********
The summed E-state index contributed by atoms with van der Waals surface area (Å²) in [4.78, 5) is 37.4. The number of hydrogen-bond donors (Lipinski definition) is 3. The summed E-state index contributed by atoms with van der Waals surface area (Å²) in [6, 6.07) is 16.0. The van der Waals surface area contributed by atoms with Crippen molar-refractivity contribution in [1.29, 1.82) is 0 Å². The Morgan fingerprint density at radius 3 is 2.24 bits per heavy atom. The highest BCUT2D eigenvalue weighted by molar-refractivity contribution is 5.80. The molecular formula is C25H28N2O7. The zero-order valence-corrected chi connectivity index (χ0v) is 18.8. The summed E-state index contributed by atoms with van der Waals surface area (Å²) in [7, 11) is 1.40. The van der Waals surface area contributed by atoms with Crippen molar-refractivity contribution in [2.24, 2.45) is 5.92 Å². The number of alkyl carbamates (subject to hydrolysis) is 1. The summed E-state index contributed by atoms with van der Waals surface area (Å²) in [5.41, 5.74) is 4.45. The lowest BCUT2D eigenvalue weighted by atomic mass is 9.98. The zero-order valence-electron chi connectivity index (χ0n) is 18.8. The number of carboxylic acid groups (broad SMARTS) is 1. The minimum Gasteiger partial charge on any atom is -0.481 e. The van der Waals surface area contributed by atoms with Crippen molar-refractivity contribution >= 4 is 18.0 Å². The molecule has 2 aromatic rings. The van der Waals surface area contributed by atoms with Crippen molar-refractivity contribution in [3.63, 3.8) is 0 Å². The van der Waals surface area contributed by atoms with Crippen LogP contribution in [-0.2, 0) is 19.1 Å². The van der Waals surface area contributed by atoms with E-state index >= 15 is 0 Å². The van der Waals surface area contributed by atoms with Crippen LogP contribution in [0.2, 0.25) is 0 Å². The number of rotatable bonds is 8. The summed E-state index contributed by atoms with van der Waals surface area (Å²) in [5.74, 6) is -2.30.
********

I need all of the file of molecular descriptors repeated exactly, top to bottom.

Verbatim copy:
The summed E-state index contributed by atoms with van der Waals surface area (Å²) in [4.78, 5) is 37.4. The number of hydrogen-bond donors (Lipinski definition) is 3. The summed E-state index contributed by atoms with van der Waals surface area (Å²) in [6, 6.07) is 16.0. The van der Waals surface area contributed by atoms with Crippen molar-refractivity contribution in [1.29, 1.82) is 0 Å². The Morgan fingerprint density at radius 3 is 2.24 bits per heavy atom. The highest BCUT2D eigenvalue weighted by molar-refractivity contribution is 5.80. The molecular formula is C25H28N2O7. The zero-order valence-corrected chi connectivity index (χ0v) is 18.8. The summed E-state index contributed by atoms with van der Waals surface area (Å²) in [7, 11) is 1.40. The van der Waals surface area contributed by atoms with Crippen molar-refractivity contribution in [2.24, 2.45) is 5.92 Å². The number of alkyl carbamates (subject to hydrolysis) is 1. The summed E-state index contributed by atoms with van der Waals surface area (Å²) in [5.41, 5.74) is 4.45. The lowest BCUT2D eigenvalue weighted by atomic mass is 9.98. The zero-order valence-electron chi connectivity index (χ0n) is 18.8. The number of carboxylic acid groups (broad SMARTS) is 1. The minimum Gasteiger partial charge on any atom is -0.481 e. The van der Waals surface area contributed by atoms with Crippen molar-refractivity contribution >= 4 is 18.0 Å². The molecule has 2 aromatic rings. The van der Waals surface area contributed by atoms with Crippen molar-refractivity contribution in [3.63, 3.8) is 0 Å². The van der Waals surface area contributed by atoms with Crippen LogP contribution in [-0.2, 0) is 19.1 Å². The van der Waals surface area contributed by atoms with E-state index >= 15 is 0 Å². The van der Waals surface area contributed by atoms with Crippen LogP contribution in [0.2, 0.25) is 0 Å². The number of rotatable bonds is 8. The summed E-state index contributed by atoms with van der Waals surface area (Å²) in [5.74, 6) is -2.30.